Information on this page, including unit offerings, is from the 2019 academic year.
Animal Diversity (BIO244)
|Organisational Unit||Environmental and Conservation Sciences|
|Teaching Timetables||Murdoch S2
|Description||This unit covers the systematics and morphology of the major groups of invertebrates and vertebrates, with emphasis on major evolutionary trends. How recent fossil finds and the development of molecular techniques are increasing our knowledge of the history of animal life and at times challenging traditional hypotheses will be explored. Students are expected to develop practical skills in using dichotomous keys, biological drawing and microscopy as well as acquiring a good theoretical background.|
|Unit Learning Outcomes||On successful completion of the unit you should be able to:
1. Recognise and identify the phyla of animals and classes within phyla based on their morphology
2. List the major evolutionary developments that have occurred in the animal kingdom and explain their significance
3. Explain how evolutionary processes have given rise to the diversity of animal life that exists today and has existed in the Earth's past
4. Describe the body plans (e.g. acoelomate, pseudocoelomate, protostome, deuterostome) and life histories (i.e. how they feed, move, reproduce etc.) of the major groups of animals
|Timetabled Learning Activities||Lectures: 3 hours per week; laboratories: 4 hours weekly for 9 weeks.|
|Unit Learning Experiences||The aim of Animal Diversity is to introduce you to the major groups of animals, their classification and the major evolutionary trends that have occurred within this Kingdom and within its major phyla. In the lectures, we will start the process by looking at earth history, phylogeny and classification. The unit then focuses on the major groups of fauna and their characteristics, i.e. what defines a particular group, what features contribute to its success, when did it arise and how it is related to other groups. Recent controversies in our understanding of animal relationships will be highlighted with appropriate groups so that students will come to realise that current views of animal evolutionary history are hypotheses that are constantly being tested and that our understanding of this history and animal relationships is itself constantly evolving. Students will be provided, at the beginning of semester and in the Unit Guide, with a series of questions covering the invertebrates and another covering the vertebrates that form the basis of the required study. These questions will be broad and require students to read extensively about major trends in the evolution of the animals and form the basis of the mid-semester and end of semester theory tests.
In the practicals students will learn how to identify the major groups of animals through examination of their morphology, and also examine in both live and preserved material those features that have led to the success of each group. Through providing a wide range of material for each group, students will also come to appreciate that although the members of a particular group may share certain diagnostic characteristics, these characteristics may be further modified to provide the great diversity of forms that are found in the most speciose groups. During the practical session students will keep a laboratory book that will include drawings and notes on the material they have examined. Material in the practicals will be examined in a mid-semester and end of semester test and students may take their laboratory books into these tests.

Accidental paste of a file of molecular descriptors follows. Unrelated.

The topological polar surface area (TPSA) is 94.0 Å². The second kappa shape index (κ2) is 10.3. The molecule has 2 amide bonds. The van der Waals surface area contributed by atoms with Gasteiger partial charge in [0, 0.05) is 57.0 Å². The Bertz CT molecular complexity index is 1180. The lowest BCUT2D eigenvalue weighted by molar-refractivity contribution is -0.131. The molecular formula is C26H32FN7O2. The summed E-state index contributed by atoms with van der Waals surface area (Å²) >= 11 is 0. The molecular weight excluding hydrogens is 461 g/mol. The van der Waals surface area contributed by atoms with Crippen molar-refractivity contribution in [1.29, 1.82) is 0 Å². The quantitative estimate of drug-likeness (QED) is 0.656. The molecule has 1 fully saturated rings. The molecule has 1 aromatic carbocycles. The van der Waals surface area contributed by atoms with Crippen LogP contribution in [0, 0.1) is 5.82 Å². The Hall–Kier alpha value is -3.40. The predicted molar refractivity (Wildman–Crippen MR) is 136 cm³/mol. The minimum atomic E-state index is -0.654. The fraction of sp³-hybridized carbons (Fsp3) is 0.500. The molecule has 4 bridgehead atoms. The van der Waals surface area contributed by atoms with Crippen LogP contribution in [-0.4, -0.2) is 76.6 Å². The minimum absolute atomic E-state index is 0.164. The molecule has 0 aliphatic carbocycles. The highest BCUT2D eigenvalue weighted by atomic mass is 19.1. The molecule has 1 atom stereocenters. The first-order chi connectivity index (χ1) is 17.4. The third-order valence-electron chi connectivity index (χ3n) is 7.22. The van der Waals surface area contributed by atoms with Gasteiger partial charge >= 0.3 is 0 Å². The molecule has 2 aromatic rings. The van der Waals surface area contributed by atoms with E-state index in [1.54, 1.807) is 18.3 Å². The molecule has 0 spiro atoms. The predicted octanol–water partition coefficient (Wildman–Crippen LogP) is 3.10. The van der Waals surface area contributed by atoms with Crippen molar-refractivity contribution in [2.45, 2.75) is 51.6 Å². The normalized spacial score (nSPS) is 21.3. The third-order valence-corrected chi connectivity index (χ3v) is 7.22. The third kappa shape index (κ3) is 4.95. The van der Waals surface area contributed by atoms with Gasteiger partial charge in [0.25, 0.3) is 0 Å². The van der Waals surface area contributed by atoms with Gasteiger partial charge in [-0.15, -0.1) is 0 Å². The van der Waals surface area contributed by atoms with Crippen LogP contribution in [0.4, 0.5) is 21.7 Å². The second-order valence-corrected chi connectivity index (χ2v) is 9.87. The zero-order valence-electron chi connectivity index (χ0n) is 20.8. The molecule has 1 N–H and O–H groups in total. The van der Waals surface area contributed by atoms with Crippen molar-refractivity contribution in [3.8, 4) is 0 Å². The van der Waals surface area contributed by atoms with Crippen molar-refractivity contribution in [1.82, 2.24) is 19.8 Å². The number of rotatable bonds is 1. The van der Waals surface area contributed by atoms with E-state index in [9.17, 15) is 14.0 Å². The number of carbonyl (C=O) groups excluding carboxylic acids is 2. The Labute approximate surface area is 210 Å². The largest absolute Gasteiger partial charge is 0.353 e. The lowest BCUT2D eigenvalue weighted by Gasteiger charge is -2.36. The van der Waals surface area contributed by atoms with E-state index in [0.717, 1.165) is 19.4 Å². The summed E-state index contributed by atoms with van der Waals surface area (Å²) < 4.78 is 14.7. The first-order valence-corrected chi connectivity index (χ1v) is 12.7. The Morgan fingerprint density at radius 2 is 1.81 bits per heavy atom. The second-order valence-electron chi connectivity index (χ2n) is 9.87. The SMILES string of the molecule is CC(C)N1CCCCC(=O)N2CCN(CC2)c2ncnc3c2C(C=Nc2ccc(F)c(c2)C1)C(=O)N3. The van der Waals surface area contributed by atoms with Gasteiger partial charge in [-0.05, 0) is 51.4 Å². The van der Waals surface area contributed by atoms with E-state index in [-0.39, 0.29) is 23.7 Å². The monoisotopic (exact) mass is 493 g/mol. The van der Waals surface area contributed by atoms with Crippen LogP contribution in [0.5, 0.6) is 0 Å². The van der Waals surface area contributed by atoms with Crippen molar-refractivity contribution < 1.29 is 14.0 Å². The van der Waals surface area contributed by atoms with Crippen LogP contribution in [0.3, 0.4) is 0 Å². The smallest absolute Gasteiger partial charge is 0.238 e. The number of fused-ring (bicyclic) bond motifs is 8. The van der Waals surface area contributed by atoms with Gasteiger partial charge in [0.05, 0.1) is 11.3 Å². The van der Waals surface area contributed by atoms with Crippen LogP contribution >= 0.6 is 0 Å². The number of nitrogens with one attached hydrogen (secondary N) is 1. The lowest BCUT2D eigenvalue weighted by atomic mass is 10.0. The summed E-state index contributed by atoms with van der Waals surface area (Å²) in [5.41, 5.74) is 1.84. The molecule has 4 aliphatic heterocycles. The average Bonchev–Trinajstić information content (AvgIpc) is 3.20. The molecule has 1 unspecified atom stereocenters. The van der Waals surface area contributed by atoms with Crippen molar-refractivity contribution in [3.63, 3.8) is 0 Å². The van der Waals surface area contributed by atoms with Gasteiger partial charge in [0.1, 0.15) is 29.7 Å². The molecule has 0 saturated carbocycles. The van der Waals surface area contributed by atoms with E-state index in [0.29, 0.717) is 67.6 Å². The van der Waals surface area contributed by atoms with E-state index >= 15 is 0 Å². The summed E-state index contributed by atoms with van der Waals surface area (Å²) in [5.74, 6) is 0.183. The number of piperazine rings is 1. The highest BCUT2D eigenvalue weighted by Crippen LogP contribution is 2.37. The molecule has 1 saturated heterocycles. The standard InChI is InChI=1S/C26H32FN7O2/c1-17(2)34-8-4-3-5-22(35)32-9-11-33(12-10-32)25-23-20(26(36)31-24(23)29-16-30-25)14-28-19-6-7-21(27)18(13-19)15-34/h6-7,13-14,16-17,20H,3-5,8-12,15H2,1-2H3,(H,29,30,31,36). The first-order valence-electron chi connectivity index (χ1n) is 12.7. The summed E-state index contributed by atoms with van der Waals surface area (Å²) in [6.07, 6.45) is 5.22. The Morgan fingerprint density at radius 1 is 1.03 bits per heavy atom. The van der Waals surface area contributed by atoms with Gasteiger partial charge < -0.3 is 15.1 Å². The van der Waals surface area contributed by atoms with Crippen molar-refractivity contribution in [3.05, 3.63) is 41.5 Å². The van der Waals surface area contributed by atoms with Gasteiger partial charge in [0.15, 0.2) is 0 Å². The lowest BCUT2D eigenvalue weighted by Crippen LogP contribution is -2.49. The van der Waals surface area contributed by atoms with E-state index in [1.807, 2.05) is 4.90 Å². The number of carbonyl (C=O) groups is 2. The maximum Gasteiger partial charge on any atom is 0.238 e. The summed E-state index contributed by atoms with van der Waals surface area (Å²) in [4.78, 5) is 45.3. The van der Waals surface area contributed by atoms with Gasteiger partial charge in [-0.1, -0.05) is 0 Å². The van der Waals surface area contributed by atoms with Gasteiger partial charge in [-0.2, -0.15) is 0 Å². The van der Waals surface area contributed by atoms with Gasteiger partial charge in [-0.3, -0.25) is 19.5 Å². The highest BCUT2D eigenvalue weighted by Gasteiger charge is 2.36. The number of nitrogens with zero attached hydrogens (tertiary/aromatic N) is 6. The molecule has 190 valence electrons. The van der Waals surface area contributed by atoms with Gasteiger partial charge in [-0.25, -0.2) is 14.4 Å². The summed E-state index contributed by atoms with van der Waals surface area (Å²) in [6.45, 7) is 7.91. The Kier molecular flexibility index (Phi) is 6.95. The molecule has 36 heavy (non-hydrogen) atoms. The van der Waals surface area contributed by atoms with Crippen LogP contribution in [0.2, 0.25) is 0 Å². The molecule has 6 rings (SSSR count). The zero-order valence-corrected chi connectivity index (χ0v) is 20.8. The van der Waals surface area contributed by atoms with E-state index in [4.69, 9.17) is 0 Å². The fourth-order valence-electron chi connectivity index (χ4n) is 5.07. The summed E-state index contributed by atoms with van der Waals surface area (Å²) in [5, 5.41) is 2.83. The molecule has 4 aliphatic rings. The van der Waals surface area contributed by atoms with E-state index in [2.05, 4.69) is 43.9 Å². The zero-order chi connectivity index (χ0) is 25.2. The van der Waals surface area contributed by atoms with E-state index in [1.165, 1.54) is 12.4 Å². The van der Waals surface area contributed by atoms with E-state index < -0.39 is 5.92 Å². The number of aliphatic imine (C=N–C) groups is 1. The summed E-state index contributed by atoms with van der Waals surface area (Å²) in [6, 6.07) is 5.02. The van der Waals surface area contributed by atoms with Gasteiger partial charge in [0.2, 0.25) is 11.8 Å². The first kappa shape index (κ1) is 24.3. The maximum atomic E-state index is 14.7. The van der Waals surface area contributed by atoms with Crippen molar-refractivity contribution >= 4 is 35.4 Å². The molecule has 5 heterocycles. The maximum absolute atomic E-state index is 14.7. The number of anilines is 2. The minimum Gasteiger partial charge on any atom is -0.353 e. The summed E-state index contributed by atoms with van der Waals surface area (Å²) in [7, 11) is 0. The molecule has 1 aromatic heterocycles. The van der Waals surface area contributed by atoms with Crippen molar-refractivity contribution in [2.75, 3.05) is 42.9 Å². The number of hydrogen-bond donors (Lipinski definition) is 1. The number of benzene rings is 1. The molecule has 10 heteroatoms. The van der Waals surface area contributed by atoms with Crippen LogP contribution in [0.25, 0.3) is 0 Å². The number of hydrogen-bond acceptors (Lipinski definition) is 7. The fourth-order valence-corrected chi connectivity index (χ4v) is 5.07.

|Assessment||An essay (2,000 words) on a topic relevant to either vertebrate OR invertebrate zoology (20%).
Two Practical tests 20% each. In these tests students identify specimens at five stations with reasons, i.e. observable diagnostic characters and then asked a specific question(s) about the biology of the group.
Two Theory tests 20% each These multiple choice assessments will be used to assess the extent to which students understand and can apply fundamental concepts and evolutionary trends in animal biology.
The combination of questions in the practical and theory tests test students knowledge of the biology of individual groups and their broader understanding of the evolutionary history of animals.
|Prerequisites||BIO103 Introduction to Environmental Biology/Environmental Biology or BIO180 Introduction to Marine Biology|
|Exclusions||Students who have successfully completed BIO261/BIO244 Animal Diversity may not enrol in this unit for credit.|
|Previously||2015: 'Animal Diversity'|
|Appears in these Courses/Majors:
see individual structures for context
|Internet Access Requirements||Murdoch units normally include an online component comprising materials, discussions, lecture recordings and assessment activities. All students, regardless of their location or mode of study, need to have access to and be able to use computing devices with browsing capability and a connection to the Internet via Broadband (Cable, ADSL or Mobile) or Wireless. The Internet connection should be readily available and allow large amounts of data to be streamed or downloaded (approximately 100MB per lecture recording). Students also need to be able to enter into online discussions and submit assignments online.|